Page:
Lewis seemingly was born to explore the wilderness. His upbringing
prepared him well for the difficult expedition to the Northwest
he would lead.
had a firsthand view of Meriwether Lewiss toughness when
Lewis was just a child.
In a brief biography of Lewis written
after Lewis death, Jefferson told of Lewis hunting
in his barefeet with the winter snow still on the ground. Its
little wonder then that Jefferson, a neighbor of Lewis family,
turned to Lewis for the great expedition west. The mental and
physical endurance that Jefferson had seen up close in Lewis would
be put to the test of his lifetime as he explored the uncharted
West in search of the Northwest Passage.
The Early Days
Lewis was the second of three children born to Lucy Meriwether
Lewis and William Lewis on Aug. 18, 1774, in Albemarle County,
VA. Lewis got his thirst for exploration naturallyhis Welsh
forefathers were part of the western movement from the early years
of the American colonies. Jefferson called Lewis family
"one of the distinguished families" of Virginia and
among the earliest to settle there. Lewis grew up on a 1,000-acre
plantation about 10 miles from Jeffersons Monticello.
Lewis was only five when his father died of pneumonia
while serving in the Continental Army. Less than six months after
the death, Lucy Lewis married Capt. John Marks. It was common
in those days for Virginia widows to remarry as soon as possible.
In fact, family history has it that Lucy was following the deathbed
advice of her husband in marrying Marks.
Lewis mother was quite the character in
her own right. She was known far and wide for the medicinal remedies
she dispensed. She was well versed in the medicinal properties
of many wild plants, and she took care to teach Meriwether much
of what she had learned. This education proved invaluable to Lewis
on the expedition. He became known as the "doctor" of
From ages 13 to 18 Lewis attended various local
schools taught by ministers. When he was 18, his stepfather died.
Lewis returned home to run the family plantation. For a young
man, Lewis had considerable wealth and responsibility. Under Virginia
law he had inherited his fathers estate, which consisted
of nearly 2,000 acres, 520 pounds in cash, and 24 slaves.
Still, Lewis sought adventure. And because he hated the British,
the perfect solution was to follow in his fathers footsteps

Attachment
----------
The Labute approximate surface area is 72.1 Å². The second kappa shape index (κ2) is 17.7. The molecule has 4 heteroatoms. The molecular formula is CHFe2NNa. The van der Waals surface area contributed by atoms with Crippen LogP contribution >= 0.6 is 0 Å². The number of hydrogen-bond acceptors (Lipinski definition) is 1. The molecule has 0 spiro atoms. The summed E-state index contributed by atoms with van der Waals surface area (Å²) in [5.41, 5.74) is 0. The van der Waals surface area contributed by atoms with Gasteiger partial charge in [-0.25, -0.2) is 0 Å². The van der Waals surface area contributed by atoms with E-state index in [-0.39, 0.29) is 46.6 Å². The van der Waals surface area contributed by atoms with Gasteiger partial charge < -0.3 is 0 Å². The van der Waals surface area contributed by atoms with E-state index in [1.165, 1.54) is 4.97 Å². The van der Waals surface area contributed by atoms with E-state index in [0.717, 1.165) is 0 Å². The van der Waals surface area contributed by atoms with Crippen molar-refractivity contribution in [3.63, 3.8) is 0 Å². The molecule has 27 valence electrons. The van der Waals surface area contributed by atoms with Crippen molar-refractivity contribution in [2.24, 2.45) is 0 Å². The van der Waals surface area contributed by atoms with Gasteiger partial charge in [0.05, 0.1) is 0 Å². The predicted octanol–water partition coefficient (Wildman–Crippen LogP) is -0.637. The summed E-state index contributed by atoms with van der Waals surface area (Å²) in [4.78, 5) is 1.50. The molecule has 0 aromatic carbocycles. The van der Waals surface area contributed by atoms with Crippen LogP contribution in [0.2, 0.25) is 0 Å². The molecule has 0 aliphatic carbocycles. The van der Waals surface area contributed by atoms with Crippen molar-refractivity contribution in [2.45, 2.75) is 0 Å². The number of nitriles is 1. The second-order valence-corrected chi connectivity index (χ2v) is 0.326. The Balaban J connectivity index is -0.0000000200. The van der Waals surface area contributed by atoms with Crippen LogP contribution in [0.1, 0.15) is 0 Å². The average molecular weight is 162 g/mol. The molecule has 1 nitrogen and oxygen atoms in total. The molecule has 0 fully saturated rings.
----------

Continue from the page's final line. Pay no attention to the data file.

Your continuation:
by joining the U.S. Army. He did that as a volunteer in 1794 in
the troops called out to quell the Whiskey Rebellion in western
Pennsylvania. He entered regular service the next year. He served
six years in the frontier army and rose to the rank of captain
In early 1801 newly elected President Jefferson hired Lewis as
his personal secretary. Jefferson had renewed his bond with Lewis
a few years before when Lewis was on army duty in Charlottesville,
VA. Like Jefferson, Lewis was a firm Republican, so Jeffersons
appointment was certainly somewhat political. Later, Jefferson
wrote, "Lewis was brave, prudent, habituated to the woods
and familiar with Indian manners and character."
As Jeffersons secretary and messenger in
Washington, Lewis learned much about politics. He was an insider,
privy to the presidents plans and ambitions. The elite of
Washington and Philadelphia took note of him.
Lewis biographer Richard Dillon wrote
that the presidents house "served as an ideal finishing
school for Lewis." Lewis advanced his scientific education
and expanded his knowledge of philosophy, literature, and history,
reading extensively in Jeffersons library. He took part
in discussions on the geography of North America, the Indians
of the United States. and the use of navigation instruments. He
also heard experts on birds, animals, and plant life of the eastern
United States and speculation on what lay beyond the Mississippi
A Natural Choice
In the early fall of 1802, Jefferson informed Lewis that Lewis
would command an expedition to the Pacific Ocean. Its also
possible Lewis talked the president into giving him the command.
He had tried earlier, but Jefferson had deemed him too young and
inexperienced. According to noted historian, the late Stephen
E. Ambrose, "The news that the British were threatening to
set up shop in the Northwest galvanized Jefferson into manic activity
and changed Meriwether Lewiss life overnight." Later,
when Jefferson was asked why he selected Lewis for this coveted
command rather than choosing a qualified scientist, he remarked,
"It was impossible to find a character who to a compleat
science in botany, natural history, mineralogy & astronomy,
joined the firmness of constitution & character, prudence,
habits adapted to the woods, & a familiarity with the Indian
manners & character, requisite for this undertaking. All the
latter qualifications Capt. Lewis has."
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